Longman Dictionary of Contemporary English
A rite or ritual is an established, ceremonial, usually religious, act. Rites in this sense fall into three major categories:
- rites of passage, generally changing an individual's social status, such as marriage, adoption, baptism, coming of age, graduation, or inauguration;
- communal rites, whether of worship, where a community comes together to worship, such as Jewish synagogue or Mass, or of another character, such as fertility rites and certain non-religious festivals;
- rites of personal devotion, where an individual worships, including prayer and pilgrimages such as the Muslim Hajj, pledges of allegiance, or promises to wed someone.
A rite is an established ceremonious act.
Rite also may refer to:
- Autonomous particular church within Roman Catholic Church
- Rites (album) an album by Norwegian saxophonist Jan Garbarek
- Rites, a.k.a. Quarry (novel) by Ally Kennen
- The Rite (1969 film), a Swedish drama film
- The Rite (2011 film), an American horror film
- RITE Method, game usability criteria
- RITES Ltd, an Indian company
The Collaborative International Dictionary
Rite \Rite\, n. [L. ritus; cf. Skr. r[=i]ti a stream, a running, way, manner, ri to flow: cf. F. rit, rite. CF. Rivulet.] The act of performing divine or solemn service, as established by law, precept, or custom; a formal act of religion or other solemn duty; a solemn observance; a ceremony; as, the rites of freemasonry.
He looked with indifference on rites, names, and forms
of ecclesiastical polity.
Syn: Form; ceremony; observance; ordinance.
Douglas Harper's Etymology Dictionary
early 14c., from Latin ritus "religious observance or ceremony, custom, usage," perhaps from PIE root *re(i)- "to count, number" (cognates: Greek arithmos "number," Old English rim "number;" see read (v.)). Rite of passage (1909) is translated from French rite de passage, coined by French anthropologist Arnold van Gennep (1873-1957).
Etymology 1 n. A religious custom. Etymology 2
a. (informal spelling of right English) adv. (informal spelling of right English) interj. (informal spelling of right English) n. (informal spelling of right English)
Usage examples of "rite".
And the rumor that crossed the waters was this: The Cruarch of Alba was dead, slain, it was said, by his own son, who sought to overturn the old matrilineal rites of succession and seize rulership of Alba for himself.
There has cum a leter for a sertun persen this morning, with a Lundun posmark, and i do not now hand nor sele, but bad writting, which i have not seen wot contanes, but I may, for as you told me offen, you are anceus for welfare of our famly, as i now to be no more than trewth, so I am anceus to ascest you Sir, wich my conseynce is satesfid, but leter as trubeled a sertun persen oufull, hoo i new was engry, and look oufull put about, wich do not offen apen, and you may sewer there is sumthing in wind, he is alday so oufull peefish, you will not thing worse of me speeken plane as yo disier, there beeing a deel to regret for frends of the old famly i feer in a sertun resent marrege, if I shud lern be chance contense of letter i will sewer rite you.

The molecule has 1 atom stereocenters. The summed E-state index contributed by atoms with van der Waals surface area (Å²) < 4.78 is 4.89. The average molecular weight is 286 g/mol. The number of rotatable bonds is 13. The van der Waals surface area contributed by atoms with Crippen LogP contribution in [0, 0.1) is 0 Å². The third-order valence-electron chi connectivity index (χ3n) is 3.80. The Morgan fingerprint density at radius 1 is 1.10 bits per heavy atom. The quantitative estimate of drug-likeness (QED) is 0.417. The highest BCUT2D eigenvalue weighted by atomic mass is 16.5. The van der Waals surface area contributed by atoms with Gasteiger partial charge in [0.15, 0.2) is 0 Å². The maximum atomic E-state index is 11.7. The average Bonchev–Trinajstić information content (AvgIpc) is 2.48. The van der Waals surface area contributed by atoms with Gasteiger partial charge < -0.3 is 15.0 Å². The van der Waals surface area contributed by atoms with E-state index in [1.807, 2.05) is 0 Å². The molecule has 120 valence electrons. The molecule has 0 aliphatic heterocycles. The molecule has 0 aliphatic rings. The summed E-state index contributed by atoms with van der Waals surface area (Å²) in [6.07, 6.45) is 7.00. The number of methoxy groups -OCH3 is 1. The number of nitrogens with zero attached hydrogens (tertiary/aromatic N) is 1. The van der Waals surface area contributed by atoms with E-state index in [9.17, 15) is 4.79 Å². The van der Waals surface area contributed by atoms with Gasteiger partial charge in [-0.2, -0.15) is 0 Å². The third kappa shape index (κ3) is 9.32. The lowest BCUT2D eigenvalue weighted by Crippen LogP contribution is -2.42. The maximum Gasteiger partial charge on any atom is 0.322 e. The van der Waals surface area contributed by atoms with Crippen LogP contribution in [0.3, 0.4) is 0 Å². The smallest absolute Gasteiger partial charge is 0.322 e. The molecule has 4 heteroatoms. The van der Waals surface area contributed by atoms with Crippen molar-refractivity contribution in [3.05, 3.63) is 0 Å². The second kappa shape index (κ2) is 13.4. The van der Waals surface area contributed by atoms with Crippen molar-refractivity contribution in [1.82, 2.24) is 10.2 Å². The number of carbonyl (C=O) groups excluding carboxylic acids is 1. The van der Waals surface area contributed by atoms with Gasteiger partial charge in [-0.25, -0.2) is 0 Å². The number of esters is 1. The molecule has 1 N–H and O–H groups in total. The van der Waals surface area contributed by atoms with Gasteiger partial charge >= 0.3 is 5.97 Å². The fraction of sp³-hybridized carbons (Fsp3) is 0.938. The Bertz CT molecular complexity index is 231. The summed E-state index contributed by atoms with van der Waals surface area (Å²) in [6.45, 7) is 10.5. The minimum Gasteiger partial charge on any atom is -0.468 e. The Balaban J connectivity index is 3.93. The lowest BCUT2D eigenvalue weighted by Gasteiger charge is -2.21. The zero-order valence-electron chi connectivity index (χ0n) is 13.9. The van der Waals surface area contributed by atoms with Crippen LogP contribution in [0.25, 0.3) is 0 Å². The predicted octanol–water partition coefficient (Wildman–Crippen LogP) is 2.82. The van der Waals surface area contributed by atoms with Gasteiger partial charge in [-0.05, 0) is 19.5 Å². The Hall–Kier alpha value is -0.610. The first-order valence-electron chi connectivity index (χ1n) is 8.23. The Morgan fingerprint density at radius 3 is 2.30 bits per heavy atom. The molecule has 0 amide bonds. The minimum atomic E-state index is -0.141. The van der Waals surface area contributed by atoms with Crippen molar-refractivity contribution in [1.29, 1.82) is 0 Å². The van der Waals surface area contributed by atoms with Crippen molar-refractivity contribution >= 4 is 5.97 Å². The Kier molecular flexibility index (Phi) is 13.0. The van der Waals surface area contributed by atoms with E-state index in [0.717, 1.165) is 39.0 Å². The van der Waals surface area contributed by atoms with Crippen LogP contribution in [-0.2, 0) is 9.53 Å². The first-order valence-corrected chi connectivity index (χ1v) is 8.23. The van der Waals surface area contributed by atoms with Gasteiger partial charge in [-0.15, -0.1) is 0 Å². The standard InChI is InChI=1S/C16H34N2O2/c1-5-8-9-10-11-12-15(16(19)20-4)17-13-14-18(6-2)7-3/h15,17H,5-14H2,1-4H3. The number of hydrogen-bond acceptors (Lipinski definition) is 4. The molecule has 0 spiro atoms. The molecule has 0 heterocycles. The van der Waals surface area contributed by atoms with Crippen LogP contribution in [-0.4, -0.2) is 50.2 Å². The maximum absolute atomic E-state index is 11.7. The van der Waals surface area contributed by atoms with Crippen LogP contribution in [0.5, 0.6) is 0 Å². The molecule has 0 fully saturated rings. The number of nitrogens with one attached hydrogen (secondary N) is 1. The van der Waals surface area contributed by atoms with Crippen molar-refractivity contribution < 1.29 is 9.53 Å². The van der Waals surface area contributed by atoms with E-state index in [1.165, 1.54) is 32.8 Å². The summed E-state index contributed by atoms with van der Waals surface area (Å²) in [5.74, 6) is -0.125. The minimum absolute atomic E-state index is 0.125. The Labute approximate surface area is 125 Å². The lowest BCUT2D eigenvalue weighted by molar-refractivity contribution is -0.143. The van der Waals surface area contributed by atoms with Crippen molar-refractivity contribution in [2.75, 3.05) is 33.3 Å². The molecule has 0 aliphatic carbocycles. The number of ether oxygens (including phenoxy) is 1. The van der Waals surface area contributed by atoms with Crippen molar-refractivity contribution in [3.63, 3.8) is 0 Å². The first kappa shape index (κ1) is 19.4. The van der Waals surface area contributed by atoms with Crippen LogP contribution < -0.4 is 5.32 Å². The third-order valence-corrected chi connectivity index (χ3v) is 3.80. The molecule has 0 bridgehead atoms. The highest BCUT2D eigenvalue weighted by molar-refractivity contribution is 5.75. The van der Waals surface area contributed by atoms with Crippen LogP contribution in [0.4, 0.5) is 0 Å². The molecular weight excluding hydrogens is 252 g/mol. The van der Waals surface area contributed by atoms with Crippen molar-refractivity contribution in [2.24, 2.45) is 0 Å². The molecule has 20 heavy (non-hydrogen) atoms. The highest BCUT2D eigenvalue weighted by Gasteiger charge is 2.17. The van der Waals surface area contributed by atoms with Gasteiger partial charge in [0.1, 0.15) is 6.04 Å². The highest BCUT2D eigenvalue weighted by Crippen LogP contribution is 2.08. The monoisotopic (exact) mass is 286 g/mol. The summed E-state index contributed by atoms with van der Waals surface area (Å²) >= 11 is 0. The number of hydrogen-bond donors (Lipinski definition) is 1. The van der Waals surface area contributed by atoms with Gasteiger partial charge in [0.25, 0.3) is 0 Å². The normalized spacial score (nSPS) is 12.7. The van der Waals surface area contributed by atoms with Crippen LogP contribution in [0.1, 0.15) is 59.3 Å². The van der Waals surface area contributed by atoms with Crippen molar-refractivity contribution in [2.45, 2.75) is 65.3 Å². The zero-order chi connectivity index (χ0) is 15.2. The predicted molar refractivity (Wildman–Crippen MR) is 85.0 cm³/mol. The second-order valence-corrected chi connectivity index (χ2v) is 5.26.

She it was who bestowed his Messiahship by ritually anointing him with spikenard, and if the idea that she was wealthy is correct, then perhaps her influence made the initiatory and magical rite of the Crucifixion possible.
With Druidical religious rites were blended Arkite and Sabian superstition.
At that period I still went about and was able to continue performing in person my duties as high pontiff and as Arval Brother, and to celebrate myself the ancient rites of this Roman religion which, in the end, I prefer to most of the foreign cults.
His rite accomplished, the traveler receives the reward of his liberation: the little stone, dry and smooth as an asphodel, that he picks up on the cliff.
But all the other things which the Church observes in the baptismal rite, belong rather to a certain solemnity of the sacrament.
Further, it is a greater thing to baptize, than to perform the other sacramental rites of Baptism, such as to catechize, to exorcize, and to bless the baptismal water.
So bimeby mother come up and i made beleeve i was asleep and mother set down by the bed and said are you asleep Harry, and i said yes before i thought, and then she sorter laffed and began to talk to me and told me how sory it made her feel to see me so cross and doing bad things and she wanted me to be better and not wurry her for she dident feel very well and gosh before i knew it i was balling rite out.
He recalled the response from the Litany against Fear as his mother had taught him out of the Bene Gesserit rite.
Not long after they mixed libations in honour of Zeus, with pious rites as is customary, and poured them upon the burning tongues, and bethought them of sleep in the darkness.
Jim had belonged to an order of Knights, who lengthened the rites with a picturesque ceremony of their own, and at first Bibbs wished to avoid this, but upon reflection he offered no objection-- he divined that the Knights and their service would be not precisely a consolation, but a satisfaction to his father.
Here, on the conversion of the Birts to Christianity, the sacred rite of baptism was performed by immersion in the waters of the Severn, and when they died, our Edwards, or Ealdwulfs, and their Ethelgifas were laid in the grave to the ringing of the passing bell.
Cawcaw fishes when the feller which is skiping gets a bite he lets him have it a minit and the feller whitch is padling the bote padles towards the shore and then the feller whitch is skiping gumps rite out as soon as the water aint over his head and gives a big yank, and the pikeril goes saling into the field.
Nipper went to set down and he set rite down on the floor bang and grabed the table cloth and pulled of his plate and cup and sauser and Beanys sauser and they came rite down on his head and broak to smash.